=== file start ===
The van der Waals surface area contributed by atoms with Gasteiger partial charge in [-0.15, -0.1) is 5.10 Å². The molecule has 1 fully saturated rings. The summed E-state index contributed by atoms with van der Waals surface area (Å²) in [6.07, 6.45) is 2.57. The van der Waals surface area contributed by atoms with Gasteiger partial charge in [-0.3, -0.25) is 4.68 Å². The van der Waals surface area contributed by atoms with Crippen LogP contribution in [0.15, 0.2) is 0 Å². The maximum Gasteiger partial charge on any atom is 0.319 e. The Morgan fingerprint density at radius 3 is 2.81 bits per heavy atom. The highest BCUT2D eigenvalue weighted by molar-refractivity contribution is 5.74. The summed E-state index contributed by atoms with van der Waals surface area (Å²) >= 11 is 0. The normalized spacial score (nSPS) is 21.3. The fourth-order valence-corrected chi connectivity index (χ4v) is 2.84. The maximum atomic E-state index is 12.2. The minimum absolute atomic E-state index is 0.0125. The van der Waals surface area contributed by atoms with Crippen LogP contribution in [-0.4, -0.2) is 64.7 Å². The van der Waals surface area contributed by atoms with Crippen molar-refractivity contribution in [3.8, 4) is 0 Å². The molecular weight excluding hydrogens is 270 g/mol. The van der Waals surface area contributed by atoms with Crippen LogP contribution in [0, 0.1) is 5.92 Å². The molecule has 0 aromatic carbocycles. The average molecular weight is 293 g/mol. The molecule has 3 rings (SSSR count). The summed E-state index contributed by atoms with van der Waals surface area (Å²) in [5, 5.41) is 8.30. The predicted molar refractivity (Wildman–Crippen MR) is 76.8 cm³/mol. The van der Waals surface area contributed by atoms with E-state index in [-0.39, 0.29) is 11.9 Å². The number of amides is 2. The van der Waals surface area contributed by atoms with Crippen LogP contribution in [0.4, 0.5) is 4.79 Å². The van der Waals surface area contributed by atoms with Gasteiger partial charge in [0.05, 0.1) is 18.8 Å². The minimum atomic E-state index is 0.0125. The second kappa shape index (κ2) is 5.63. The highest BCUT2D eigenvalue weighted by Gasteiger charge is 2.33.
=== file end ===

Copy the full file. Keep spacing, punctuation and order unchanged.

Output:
The van der Waals surface area contributed by atoms with Gasteiger partial charge in [-0.15, -0.1) is 5.10 Å². The molecule has 1 fully saturated rings. The summed E-state index contributed by atoms with van der Waals surface area (Å²) in [6.07, 6.45) is 2.57. The van der Waals surface area contributed by atoms with Gasteiger partial charge in [-0.3, -0.25) is 4.68 Å². The van der Waals surface area contributed by atoms with Crippen LogP contribution in [0.15, 0.2) is 0 Å². The maximum Gasteiger partial charge on any atom is 0.319 e. The Morgan fingerprint density at radius 3 is 2.81 bits per heavy atom. The highest BCUT2D eigenvalue weighted by molar-refractivity contribution is 5.74. The summed E-state index contributed by atoms with van der Waals surface area (Å²) >= 11 is 0. The normalized spacial score (nSPS) is 21.3. The fourth-order valence-corrected chi connectivity index (χ4v) is 2.84. The maximum atomic E-state index is 12.2. The minimum absolute atomic E-state index is 0.0125. The van der Waals surface area contributed by atoms with Crippen LogP contribution in [-0.4, -0.2) is 64.7 Å². The van der Waals surface area contributed by atoms with Crippen molar-refractivity contribution in [3.8, 4) is 0 Å². The molecular weight excluding hydrogens is 270 g/mol. The van der Waals surface area contributed by atoms with Crippen LogP contribution in [0, 0.1) is 5.92 Å². The molecule has 0 aromatic carbocycles. The average molecular weight is 293 g/mol. The molecule has 3 rings (SSSR count). The summed E-state index contributed by atoms with van der Waals surface area (Å²) in [5, 5.41) is 8.30. The predicted molar refractivity (Wildman–Crippen MR) is 76.8 cm³/mol. The van der Waals surface area contributed by atoms with E-state index in [-0.39, 0.29) is 11.9 Å². The number of amides is 2. The van der Waals surface area contributed by atoms with Crippen LogP contribution in [0.4, 0.5) is 4.79 Å². The van der Waals surface area contributed by atoms with Gasteiger partial charge in [0.05, 0.1) is 18.8 Å². The minimum atomic E-state index is 0.0125. The second kappa shape index (κ2) is 5.63. The highest BCUT2D eigenvalue weighted by Gasteiger charge is 2.33.